William Wordsworth was a real game changer. Before the Englishman came around, poetry was an art form which required only the most elevated of language. After Wordsworth, it became clear that everyone could write poetry. What's more, it became clear that everyone could write poetry using everyday language.
Are you a person who likes to knock off some poems in your spare time? Chances are, you can thank Wordsworth for it.
Yet there's something to be said for Coleridge, Wordsworth's friend and collaborator. For Coleridge believed that everyday language changes over time, that something which sounds like everyday speech today will sound archaic and foreign in the future.
Coleridge had a point. As brilliant as such Wordsworth poems as I Wandered Lonely as a Cloud are, it's clear they weren't written by someone alive today. This doesn't mean the poems have lost their power (they're still brilliant and easy to understand), it simply means that all manners of communication become archaic at some point.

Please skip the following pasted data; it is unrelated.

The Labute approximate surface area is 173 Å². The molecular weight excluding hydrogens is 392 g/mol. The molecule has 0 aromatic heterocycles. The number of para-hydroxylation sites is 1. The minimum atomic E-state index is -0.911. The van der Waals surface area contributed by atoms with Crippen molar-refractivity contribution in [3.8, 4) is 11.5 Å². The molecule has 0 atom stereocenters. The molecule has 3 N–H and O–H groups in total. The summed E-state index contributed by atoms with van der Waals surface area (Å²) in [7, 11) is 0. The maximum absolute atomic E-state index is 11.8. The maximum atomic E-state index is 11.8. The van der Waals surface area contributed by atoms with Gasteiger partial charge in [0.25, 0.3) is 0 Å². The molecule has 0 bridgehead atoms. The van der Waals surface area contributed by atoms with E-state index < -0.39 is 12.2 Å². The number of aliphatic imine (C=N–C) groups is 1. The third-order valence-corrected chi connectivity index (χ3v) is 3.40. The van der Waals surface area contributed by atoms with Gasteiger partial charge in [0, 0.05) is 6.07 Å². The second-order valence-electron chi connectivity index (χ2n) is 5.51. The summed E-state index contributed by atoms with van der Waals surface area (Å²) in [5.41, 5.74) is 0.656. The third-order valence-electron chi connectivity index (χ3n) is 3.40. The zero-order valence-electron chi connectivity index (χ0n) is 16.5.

This is something we should keep in mind today. Language, particularly the written word, is changing right before our very eyes. Texting has created a whole new written language for us in the early 21st century, just as Wordsworth's poems created a whole new written language for those in the late 18th and early 19th centuries.
The truth is our glistening, new, abbreviated language will surely end up someday seeming as dated as Wordsworth's poems. Count on it. What's ultimately important, then, is not such much how we communicate as what we communicate.
Wordsworth's works live on because they convey the human experience in a way that touches people well over a hundred and fifty years after the poet's death. Can texts do that? Who knows? All we need is someone to add art and depth to the brevity. That someone better come along soon, though.
Time has a knack for moving on.